NY Times covers the real story of false accusations and identity politics at Smith College (Update)

Last weekend I wrote about the resignation of Smith College staffer Jodi Shaw. Shaw had been battling the school since last year when she announced in a YouTube video that she was tired of her employer “reducing my personhood to a racial category.”


Shaw, who is white and liberal, said that ever since an incident in 2018 when a black student accused a white staffer of racism the school had embraced a strain of critical race theory which emphasized identity politics. In practice that meant being shamed in front of fellow staffers when Shaw politely declined to talk about her personal experiences as a white person. In keeping with the thesis of Robin DiAngelo’s White Fragility, this was seen as a refusal to acknowledge white supremacy and had to be called out.

In her resignation, Shaw wrote, “Under the guise of racial progress, Smith College has created a racially hostile environment in which individual acts of discrimination and hostility flourish.”

Today the NY Times published a story about what’s going on at Smith College and, surprisingly, it’s not particularly kind to the school or the environment there. It starts by recounting the 2018 incident that launched the fixation on identity politics:

In midsummer of 2018, Oumou Kanoute, a Black student at Smith College, recounted a distressing American tale: She was eating lunch in a dorm lounge when a janitor and a campus police officer walked over and asked her what she was doing there.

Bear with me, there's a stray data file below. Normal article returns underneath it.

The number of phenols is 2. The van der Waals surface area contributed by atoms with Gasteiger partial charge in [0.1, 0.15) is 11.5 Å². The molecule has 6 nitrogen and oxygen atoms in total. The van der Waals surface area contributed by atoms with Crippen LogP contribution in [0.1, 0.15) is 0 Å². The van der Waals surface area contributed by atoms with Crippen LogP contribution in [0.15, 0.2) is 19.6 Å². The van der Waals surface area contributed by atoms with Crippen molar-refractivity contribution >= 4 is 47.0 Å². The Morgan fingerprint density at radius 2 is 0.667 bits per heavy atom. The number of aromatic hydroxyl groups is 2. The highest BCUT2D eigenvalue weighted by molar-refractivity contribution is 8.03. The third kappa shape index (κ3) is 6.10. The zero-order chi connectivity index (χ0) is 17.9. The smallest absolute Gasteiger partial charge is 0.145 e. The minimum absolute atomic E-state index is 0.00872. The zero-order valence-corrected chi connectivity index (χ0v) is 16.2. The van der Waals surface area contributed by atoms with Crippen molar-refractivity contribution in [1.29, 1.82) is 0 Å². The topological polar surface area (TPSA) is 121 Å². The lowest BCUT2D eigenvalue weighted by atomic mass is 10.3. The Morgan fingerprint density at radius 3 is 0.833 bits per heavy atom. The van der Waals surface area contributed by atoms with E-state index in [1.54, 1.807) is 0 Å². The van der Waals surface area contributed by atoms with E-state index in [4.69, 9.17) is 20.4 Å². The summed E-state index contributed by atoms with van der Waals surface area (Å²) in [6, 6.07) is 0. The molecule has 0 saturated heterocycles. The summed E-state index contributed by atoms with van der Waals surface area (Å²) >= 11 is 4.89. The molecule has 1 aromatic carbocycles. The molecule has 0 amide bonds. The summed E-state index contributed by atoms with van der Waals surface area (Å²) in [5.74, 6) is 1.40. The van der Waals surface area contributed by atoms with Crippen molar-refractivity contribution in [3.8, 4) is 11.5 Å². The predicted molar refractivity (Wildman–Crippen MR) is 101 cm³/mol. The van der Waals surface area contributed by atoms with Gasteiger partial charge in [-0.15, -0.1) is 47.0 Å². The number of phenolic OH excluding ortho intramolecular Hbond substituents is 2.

The officer, who could have been carrying a “lethal weapon,” left her near “meltdown,” Ms. Kanoute wrote on Facebook, saying that this encounter continued a yearlong pattern of harassment at Smith…

The college’s president, Kathleen McCartney, offered profuse apologies and put the janitor on paid leave. “This painful incident reminds us of the ongoing legacy of racism and bias,” the president wrote, “in which people of color are targeted while simply going about the business of their ordinary lives.”

The New York Times, The Washington Post and CNN picked up the story of a young female student harassed by white workers. The American Civil Liberties Union, which took the student’s case, said she was profiled for “eating while Black.”

Less attention was paid three months later when a law firm hired by Smith College to investigate the episode found no persuasive evidence of bias. Ms. Kanoute was determined to have eaten in a deserted dorm that had been closed for the summer; the janitor had been encouraged to notify security if he saw unauthorized people there. The officer, like all campus police, was unarmed.


She wasn’t just in a deserted dorm, she had picked up her food in a dining hall that was not open to Smith students. It was reserved for “a summer camp program for young children.” Everyone working there had to have a state background check. That’s why people were concerned when an unknown person was seen sitting in a closed dorm. Staff had been told to call campus security rather than confront people. That’s why all of this happened.

In short, this wasn’t a racial incident until Kanoute made it one. It’s actually worse than that. In a more detailed description later in the story we learn that Kanoute accused two cafeteria workers of being the racists responsible for calling police on her. In fact, neither one had been involved: